In their closing statements Iannarone made perhaps the most bold — and politically candid — statements of the race so far. “I believe we can achieve a carfree central city,” she said. “It might not be popular or get me elected mayor, but I believe in it.”

Read more of our 2016 Mayoral Election coverage.

— Jonathan Maus, (503) 706-8804 – jonathan@bikeportland.org

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NOTE: We love your comments and work hard to ensure they are welcoming of all perspectives. Disagreements are encouraged, but only if done with tact and respect. BikePortland is an inclusive company with no tolerance for discrimination or harassment including expressions of racism, sexism, homophobia, or xenophobia. If you see a mean or inappropriate comment, please contact us and we'll take a look at it right away. Also, if you comment frequently, please consider holding your thoughts so that others can step forward. Thank you — Jonathan

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Social Engineer
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Social Engineer

“I believe we can achieve a carfree central city,” she said. “It might not be popular or get me elected mayor, but I believe in it.”

We don’t even need it to be totally carfree. Implementing a congestion charge for anyone entering the inner freeway loop in an SOV would have much of the same benefits, and bring a consistent revenue stream for sustainable transportation. We can even describe it as a “freight improvement” for all those trucks stuck in congestion.

yashardonnay
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yashardonnay

“I believe we can achieve a carfree central city,” she said. “It might not be popular or get me elected mayor, but I believe in it.”

Love this.

Adam
Subscriber

Wheeler’s misunderstanding of what a “Neighborhood Greenway” is primarily a failure on PBOT’s end. For one, don’t call a bike route a “Greenway”. It doesn’t describe it’s primary use very well. Most people when they hear “Greenway” understandably think of a grassy park with some walking or cycling paths though it. Waterfront Park, for example.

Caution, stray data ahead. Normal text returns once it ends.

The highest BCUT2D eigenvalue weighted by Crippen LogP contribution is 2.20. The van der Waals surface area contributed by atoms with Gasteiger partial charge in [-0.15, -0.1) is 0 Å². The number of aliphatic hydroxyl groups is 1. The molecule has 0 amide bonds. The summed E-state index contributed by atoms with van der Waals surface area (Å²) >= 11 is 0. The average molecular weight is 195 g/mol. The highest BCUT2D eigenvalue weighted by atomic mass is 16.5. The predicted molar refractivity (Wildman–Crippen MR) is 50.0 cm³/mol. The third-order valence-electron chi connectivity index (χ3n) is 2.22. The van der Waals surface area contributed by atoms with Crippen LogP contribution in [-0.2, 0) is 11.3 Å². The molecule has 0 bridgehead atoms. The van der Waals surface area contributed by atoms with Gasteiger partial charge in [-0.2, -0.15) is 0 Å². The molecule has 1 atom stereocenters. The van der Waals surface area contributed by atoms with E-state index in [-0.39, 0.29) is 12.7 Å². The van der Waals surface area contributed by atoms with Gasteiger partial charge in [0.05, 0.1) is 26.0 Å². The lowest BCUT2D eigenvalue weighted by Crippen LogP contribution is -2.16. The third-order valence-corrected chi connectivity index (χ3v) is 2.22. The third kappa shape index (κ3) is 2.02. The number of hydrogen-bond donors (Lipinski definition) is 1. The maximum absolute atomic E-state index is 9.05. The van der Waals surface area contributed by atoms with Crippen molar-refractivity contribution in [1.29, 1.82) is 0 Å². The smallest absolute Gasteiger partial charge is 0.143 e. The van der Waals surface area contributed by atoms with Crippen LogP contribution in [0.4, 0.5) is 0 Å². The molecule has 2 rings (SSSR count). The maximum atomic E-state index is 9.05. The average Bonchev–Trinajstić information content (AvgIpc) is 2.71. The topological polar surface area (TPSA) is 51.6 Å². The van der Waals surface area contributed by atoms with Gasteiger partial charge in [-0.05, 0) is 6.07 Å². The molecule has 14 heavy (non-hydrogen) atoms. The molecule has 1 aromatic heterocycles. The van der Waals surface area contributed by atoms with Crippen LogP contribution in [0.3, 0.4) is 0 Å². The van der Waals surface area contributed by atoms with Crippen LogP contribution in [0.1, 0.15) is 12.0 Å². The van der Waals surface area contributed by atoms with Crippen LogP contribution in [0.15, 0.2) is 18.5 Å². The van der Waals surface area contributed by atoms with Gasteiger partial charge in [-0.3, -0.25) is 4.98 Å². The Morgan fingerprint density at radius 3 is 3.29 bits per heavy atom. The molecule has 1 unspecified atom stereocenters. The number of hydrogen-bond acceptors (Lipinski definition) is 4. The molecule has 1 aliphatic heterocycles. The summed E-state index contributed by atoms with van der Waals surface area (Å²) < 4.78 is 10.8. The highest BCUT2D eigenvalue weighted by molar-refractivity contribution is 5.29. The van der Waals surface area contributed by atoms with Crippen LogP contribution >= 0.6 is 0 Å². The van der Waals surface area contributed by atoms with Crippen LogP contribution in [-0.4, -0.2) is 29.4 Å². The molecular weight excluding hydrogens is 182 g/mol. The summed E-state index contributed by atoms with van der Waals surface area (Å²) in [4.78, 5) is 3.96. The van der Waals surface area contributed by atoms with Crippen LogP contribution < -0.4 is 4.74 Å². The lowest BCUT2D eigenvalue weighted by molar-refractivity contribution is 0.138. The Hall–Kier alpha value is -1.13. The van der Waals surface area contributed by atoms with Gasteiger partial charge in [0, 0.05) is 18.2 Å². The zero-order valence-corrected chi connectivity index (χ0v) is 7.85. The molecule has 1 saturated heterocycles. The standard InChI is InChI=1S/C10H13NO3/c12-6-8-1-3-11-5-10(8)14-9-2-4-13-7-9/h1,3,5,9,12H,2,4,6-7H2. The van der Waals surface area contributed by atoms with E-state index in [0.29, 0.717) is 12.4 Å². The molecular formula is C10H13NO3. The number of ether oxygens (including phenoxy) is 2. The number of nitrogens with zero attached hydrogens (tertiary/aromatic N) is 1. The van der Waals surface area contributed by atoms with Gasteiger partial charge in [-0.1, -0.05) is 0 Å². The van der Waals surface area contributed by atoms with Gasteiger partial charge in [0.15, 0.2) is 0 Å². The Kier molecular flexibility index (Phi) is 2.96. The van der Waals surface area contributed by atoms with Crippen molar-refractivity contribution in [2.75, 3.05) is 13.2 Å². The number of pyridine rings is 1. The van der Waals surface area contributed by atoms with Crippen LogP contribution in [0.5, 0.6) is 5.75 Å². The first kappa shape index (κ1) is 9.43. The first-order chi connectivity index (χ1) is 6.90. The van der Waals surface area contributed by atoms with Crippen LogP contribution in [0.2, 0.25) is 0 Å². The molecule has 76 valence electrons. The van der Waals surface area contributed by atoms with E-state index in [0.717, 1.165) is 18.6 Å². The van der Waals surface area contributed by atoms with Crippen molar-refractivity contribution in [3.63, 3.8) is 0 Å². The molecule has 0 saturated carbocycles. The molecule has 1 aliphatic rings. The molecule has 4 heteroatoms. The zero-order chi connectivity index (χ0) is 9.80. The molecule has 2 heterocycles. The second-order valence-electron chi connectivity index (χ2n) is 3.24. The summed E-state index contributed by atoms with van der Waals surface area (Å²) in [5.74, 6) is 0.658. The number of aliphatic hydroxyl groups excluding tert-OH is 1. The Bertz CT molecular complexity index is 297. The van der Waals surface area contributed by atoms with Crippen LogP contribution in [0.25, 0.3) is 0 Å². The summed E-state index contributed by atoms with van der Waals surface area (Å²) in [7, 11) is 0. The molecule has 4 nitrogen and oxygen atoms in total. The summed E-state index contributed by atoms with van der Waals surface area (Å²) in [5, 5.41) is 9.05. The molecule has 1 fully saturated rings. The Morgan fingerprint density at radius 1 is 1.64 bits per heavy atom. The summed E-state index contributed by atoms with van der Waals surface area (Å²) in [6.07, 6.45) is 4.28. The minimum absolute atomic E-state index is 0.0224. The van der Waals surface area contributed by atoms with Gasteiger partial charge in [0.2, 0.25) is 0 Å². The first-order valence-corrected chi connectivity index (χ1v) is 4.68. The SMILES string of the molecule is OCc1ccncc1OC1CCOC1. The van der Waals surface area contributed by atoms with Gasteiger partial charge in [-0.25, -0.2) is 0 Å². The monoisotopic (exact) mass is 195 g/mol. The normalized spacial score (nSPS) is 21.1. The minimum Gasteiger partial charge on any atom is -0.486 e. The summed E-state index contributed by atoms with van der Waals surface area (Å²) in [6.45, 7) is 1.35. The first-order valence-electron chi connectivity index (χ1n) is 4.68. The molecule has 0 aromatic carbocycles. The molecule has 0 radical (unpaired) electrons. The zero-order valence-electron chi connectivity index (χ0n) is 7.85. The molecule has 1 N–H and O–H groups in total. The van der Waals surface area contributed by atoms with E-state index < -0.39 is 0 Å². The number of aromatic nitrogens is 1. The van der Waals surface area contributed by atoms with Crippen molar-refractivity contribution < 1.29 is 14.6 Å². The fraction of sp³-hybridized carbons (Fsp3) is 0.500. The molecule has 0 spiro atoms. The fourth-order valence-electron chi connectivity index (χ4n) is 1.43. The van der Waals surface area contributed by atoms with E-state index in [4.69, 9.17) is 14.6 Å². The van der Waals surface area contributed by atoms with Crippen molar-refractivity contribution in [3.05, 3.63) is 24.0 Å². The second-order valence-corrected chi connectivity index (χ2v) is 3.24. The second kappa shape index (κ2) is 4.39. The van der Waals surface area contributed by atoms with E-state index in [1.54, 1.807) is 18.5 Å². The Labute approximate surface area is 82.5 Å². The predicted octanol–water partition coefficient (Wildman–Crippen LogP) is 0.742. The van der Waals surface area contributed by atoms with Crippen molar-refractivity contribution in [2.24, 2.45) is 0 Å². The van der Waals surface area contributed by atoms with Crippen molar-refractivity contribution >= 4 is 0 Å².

Second, a “Greenway” should be a linear park, and PBOT continues to advertise them as such. (Sunday Parkways everyday!) However, they do not function remotely like a park. They still function primarily as a travel corridor. Parks don’t allow people to drive on them. That would be like turning Laurelwood Park into a giant parking lot and asking kids to play on it, while putting up maybe a couple barricades and signs asking drivers to “be nice” and “kids playing basketball may use full lane”.

Plus, what “park” has half of it’s space dedicated to free car storage, anyway?

dwk
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dwk

Maybe if Iannarone pays her 4 years of back taxes she owes we can pay for a few more bike lanes….

soren
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soren

What a change from 4 years ago when candidates were afraid to utter the words “bike”.

The Bike Concierge
Guest

Looks like Portland has the makings of an interesting mayoral race, and even though I live in Oregon City I realize the impact Portland politics have on the whole region.